Everything We Know About Prescription Dive Masks and Corrective Lenses
Prescription Dive Masks and Corrective Lenses
Maybe the numbers on your dive computer seem smaller than they used to. Or maybe you’re tired of the fuzzy view when you swap your glasses for your dive mask. The good news is that divers have more options than ever for sharpening their view underwater. Being a little fuzzy in the eyes ourselves, we’ll share some observations about our experiences with prescription dive masks and corrective lenses.
Fit and comfort of a scuba mask only go so far, you need to be able to see through the lenses.
Off-the-Shelf Corrective Lenses
We all wish we could go scuba diving with the glasses we wear each day, but it’s not possible to wear both a mask and glasses and attain the comfort and seal that’s needed. The hunt for the right mask lenses still starts with the right mask, because no matter how well the lenses correct your vision, they won’t do you much good unless the mask itself fits you well enough to provide a comfortable, leak-free seal.
These days, there are dozens of models compatible with user-replaceable corrective lenses. Most major scuba manufacturers offer corrective lenses for several different models of their masks, designed to fit a range of face shapes and sizes. While prices vary, many are available at $30 to $40 a lens. These lenses aren’t your actual prescription, but they come in steps of correction that allow you to pick one that’s pretty close. While the range of correction varies between manufacturers, they usually cover a wide spread in steps of a half-diopter, the measure of correction in the lens.
How do you know which diopter step to select? If you have a copy of your current eyeglass prescription, that’s all the info you’ll need. Look for O.S. (left eye) and O.D. (right) with some numbers to 1 or 2 decimal places that will have a “-“ in front if you’re near-sighted and a “+” if you’re far-sighted—for example, -3.25 or +1.5. (Each eye will also have a “cylinder” number if you have an astigmatism, but off-the-shelf lenses don’t typically correct for this.) On some masks, especially newer models, the lenses are symmetrical, so they work on either side and aren’t sold as left or right. But many older models have different-shaped right and left lenses.
If your prescription falls between diopter steps, choose the next highest, so, for -3.25, select the -3.5 lens. If you buy your mask and lenses from your dive shop, they’ll install them for you. But if you’re buying lenses for a mask you already own, they’re not hard to install yourself, although they don’t all work the same way. Most masks have frame rings on the front of the lenses with small plastic tabs that lock into slots on the mask frame; you pry the ring in enough to free the tabs, remove the ring and lift out the lens.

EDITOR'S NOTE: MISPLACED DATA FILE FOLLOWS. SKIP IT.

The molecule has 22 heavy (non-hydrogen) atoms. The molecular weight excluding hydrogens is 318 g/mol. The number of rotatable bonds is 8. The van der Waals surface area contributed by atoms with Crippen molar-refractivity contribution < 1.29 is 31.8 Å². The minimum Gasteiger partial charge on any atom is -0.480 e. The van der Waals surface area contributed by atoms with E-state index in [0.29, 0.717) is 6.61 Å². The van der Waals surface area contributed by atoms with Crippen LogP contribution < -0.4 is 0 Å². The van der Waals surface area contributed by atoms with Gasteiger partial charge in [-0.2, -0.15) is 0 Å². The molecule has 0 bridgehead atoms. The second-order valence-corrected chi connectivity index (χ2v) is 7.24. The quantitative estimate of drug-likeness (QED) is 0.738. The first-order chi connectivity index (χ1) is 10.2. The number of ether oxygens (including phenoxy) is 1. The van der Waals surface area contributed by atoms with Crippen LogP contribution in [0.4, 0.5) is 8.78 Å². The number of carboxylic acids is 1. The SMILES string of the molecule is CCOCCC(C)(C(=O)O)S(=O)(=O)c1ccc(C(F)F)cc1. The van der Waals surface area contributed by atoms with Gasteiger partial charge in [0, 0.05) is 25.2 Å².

Some masks designed for quick lens swaps instead have a nosepiece, a screw or other locking device that holds the frame or ring in place. Whatever the method, don’t force a makeshift tool, and especially don’t use a screwdriver to pry out the frame ring, which can damage the mask and lens. Instead, use a specially designed plastic mask prying tool to do the job. One is often included with new corrective lenses, or can be purchased online for a buck or two.
Pry carefully so you don’t break the plastic frame ring. When reassembling, be sure the replacement lenses are pressed completely in place and flush in the frame, and take care that the tabs in the frame ring are fully seated.
Best Prescription Dive Masks
Below are some popular masks that are available with corrective lenses and fit a wide range of face sizes and shapes:
• Aqua Lung Look 2
• Atomic Aquatics Subframe
• Dive Rite ES125
• Cressi Big Eyes Evolution
• Hollis M3
• Mares X-Vision
• Sherwood Magnum
• Scubapro Zoom
• Seac Italia
• Sherwood Magnum
• Tusa Paragon
Prescription Dive Mask Lenses
Divers often refer to their off-the-shelf corrective lenses as “prescription,” but there are companies that offer actual prescription mask lenses, down to your precise diopter and astigmatism correction, as well as bifocals.
Some companies offer a selection of masks from which you choose your model, with your prescription installed. Others create prescription lenses for your own mask, which you send to them for installation of the lenses. The procedure we’re familiar with involves putting your prescription into lenses that are bonded onto the inside surface of your mask’s lenses.
Prescription lenses are more involved and more expensive than just selecting and installing a set of off-the-shelf step diopter lenses. But the benefits are that you have your exact prescription and that it can be installed in any type of mask, including full-face masks.
Making the lenses requires knowing the distance between your pupils; some companies want you to measure the actual distance, while others have you mark the center of your pupils onto your mask lens with a felt-tip pen. For bifocals, you use a second pen mark or tape line to mark the top edge of the bifocals. (We’ve found this chore is easier if you have someone else do the measuring or marking for you.)
Costs of prescription masks vary, but expect to pay $200 or so for a basic prescription, with the price rising for high-powered corrections and bifocals. Ask your dive shop to recommend a company they have worked with.